Most fields and tournaments require you to use their paint. Standard paintballs are .68 bore, but the actual bore varies anywhere from .674 to .698. If your barrel is too small for the balls you're using, you'll break more paint. If your barrel is too large for the balls, you'll see a dip in consistency and in accuracy.
To get the best possible shot, a lot of paintball players use a barrel kit. Barrel kits contain inserts or backs that are designed to fit the exact bore of the balls you'll be playing with that fit into the barrel.
There are five different barrel threads that cover the majority of markers, and we carry barrel kits for all of them.
Autococker barrel threads were one of the first standard threads in the industry, and were used in the beloved Autocockers of old. Because the Autococker was the high end gun of its day, barrel manufacturers started using Autococker threads on their barrels, to the point where the became such a standard that most high end markers use Autococker threads even today.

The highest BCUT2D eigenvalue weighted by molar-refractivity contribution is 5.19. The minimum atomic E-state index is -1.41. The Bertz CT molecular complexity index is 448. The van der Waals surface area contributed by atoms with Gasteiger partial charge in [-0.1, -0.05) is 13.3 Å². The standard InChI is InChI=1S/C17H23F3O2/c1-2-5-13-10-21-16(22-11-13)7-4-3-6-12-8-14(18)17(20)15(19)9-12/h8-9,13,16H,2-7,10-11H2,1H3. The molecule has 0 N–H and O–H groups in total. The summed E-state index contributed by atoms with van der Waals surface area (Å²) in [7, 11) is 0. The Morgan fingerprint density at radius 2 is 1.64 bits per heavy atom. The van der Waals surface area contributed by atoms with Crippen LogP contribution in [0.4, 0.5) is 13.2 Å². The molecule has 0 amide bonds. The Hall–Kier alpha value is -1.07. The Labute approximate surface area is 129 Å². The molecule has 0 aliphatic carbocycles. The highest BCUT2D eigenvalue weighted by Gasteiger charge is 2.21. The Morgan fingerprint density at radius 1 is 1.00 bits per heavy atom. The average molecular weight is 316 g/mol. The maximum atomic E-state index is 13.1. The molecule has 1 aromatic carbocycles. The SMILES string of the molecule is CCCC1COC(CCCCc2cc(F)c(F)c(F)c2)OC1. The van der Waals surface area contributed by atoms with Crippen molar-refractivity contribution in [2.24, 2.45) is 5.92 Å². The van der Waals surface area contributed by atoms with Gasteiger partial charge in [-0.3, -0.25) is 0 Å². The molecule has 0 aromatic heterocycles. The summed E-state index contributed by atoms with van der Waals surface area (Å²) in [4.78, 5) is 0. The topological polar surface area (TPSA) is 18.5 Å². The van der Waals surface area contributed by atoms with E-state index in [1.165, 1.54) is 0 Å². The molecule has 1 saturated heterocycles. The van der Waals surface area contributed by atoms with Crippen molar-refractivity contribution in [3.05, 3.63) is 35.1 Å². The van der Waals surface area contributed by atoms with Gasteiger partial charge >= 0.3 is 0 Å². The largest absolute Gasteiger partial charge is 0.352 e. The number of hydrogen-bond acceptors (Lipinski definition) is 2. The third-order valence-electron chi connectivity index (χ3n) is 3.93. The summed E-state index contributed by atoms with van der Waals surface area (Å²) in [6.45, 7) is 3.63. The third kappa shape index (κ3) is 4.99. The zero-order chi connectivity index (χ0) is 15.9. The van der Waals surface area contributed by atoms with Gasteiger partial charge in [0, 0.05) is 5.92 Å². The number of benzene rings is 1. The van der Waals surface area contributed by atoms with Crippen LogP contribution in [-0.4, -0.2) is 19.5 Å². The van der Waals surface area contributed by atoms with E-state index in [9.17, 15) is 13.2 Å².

With the introduction of the popular Impulse, Smart Parts started using a proprietary thread which they originally identified with that marker. However, once the ION proved even more popular, they began marketing their thread as ION. It's also sometimes called an NXT barrel.
When Tippmann entered the paintball arena, they did so with their own proprietary barrel threads, usually identified with their most popular marker using the thread. Tippmann's entry-level guns use a 98 thread, including their US Army guns. Tippmann's mid-range guns, including the A5 and X7, use their other bore, which was adopted for some JT guns, and was also used by most BT markers when Ben Tippmann spun BT out from Tippmann.
Lastly, Kingman's Spyder guns use proprietary thread of thier own, which due to their guns' popularity, have become adopted even more widely, including in the balance of JT markers.
If you need to more specific guidance on which barrel thread fits your gun, you can check our chart of paintball barrel threads.